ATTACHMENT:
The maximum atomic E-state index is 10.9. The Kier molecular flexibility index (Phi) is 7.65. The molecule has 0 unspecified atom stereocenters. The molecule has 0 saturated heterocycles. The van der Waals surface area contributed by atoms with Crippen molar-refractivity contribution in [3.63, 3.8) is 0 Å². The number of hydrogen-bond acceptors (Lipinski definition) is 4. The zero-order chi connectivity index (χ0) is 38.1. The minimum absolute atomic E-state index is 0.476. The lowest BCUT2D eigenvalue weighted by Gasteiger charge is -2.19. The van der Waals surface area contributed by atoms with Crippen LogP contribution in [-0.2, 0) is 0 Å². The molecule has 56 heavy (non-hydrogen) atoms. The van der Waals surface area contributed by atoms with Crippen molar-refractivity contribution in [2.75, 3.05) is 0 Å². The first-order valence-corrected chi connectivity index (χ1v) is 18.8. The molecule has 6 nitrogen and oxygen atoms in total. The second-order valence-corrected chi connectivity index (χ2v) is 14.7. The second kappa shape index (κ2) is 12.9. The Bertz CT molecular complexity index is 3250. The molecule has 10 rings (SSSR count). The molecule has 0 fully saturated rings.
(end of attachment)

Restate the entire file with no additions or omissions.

The maximum atomic E-state index is 10.9. The Kier molecular flexibility index (Phi) is 7.65. The molecule has 0 unspecified atom stereocenters. The molecule has 0 saturated heterocycles. The van der Waals surface area contributed by atoms with Crippen molar-refractivity contribution in [3.63, 3.8) is 0 Å². The number of hydrogen-bond acceptors (Lipinski definition) is 4. The zero-order chi connectivity index (χ0) is 38.1. The minimum absolute atomic E-state index is 0.476. The lowest BCUT2D eigenvalue weighted by Gasteiger charge is -2.19. The van der Waals surface area contributed by atoms with Crippen LogP contribution in [-0.2, 0) is 0 Å². The molecule has 56 heavy (non-hydrogen) atoms. The van der Waals surface area contributed by atoms with Crippen molar-refractivity contribution in [2.75, 3.05) is 0 Å². The first-order valence-corrected chi connectivity index (χ1v) is 18.8. The molecule has 6 nitrogen and oxygen atoms in total. The second-order valence-corrected chi connectivity index (χ2v) is 14.7. The second kappa shape index (κ2) is 12.9. The Bertz CT molecular complexity index is 3250. The molecule has 10 rings (SSSR count). The molecule has 0 fully saturated rings.